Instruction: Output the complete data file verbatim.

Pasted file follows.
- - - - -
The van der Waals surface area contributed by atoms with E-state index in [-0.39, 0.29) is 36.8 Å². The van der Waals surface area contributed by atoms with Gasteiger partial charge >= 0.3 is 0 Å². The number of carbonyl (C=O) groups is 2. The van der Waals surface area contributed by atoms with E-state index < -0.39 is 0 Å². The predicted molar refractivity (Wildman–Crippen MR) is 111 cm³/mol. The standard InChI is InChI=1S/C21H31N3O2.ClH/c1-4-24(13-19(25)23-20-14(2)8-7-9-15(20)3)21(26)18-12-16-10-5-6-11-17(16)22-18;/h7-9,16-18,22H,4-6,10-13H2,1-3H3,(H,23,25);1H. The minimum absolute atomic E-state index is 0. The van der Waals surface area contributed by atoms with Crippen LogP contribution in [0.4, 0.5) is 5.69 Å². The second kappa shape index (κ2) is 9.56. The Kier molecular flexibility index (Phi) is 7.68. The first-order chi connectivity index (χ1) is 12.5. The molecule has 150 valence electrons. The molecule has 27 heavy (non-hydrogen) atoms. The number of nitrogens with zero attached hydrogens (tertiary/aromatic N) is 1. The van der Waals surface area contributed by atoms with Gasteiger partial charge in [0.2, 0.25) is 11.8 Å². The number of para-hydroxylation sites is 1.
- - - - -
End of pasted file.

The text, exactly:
The van der Waals surface area contributed by atoms with E-state index in [-0.39, 0.29) is 36.8 Å². The van der Waals surface area contributed by atoms with Gasteiger partial charge >= 0.3 is 0 Å². The number of carbonyl (C=O) groups is 2. The van der Waals surface area contributed by atoms with E-state index < -0.39 is 0 Å². The predicted molar refractivity (Wildman–Crippen MR) is 111 cm³/mol. The standard InChI is InChI=1S/C21H31N3O2.ClH/c1-4-24(13-19(25)23-20-14(2)8-7-9-15(20)3)21(26)18-12-16-10-5-6-11-17(16)22-18;/h7-9,16-18,22H,4-6,10-13H2,1-3H3,(H,23,25);1H. The minimum absolute atomic E-state index is 0. The van der Waals surface area contributed by atoms with Crippen LogP contribution in [0.4, 0.5) is 5.69 Å². The second kappa shape index (κ2) is 9.56. The Kier molecular flexibility index (Phi) is 7.68. The first-order chi connectivity index (χ1) is 12.5. The molecule has 150 valence electrons. The molecule has 27 heavy (non-hydrogen) atoms. The number of nitrogens with zero attached hydrogens (tertiary/aromatic N) is 1. The van der Waals surface area contributed by atoms with Gasteiger partial charge in [0.2, 0.25) is 11.8 Å². The number of para-hydroxylation sites is 1.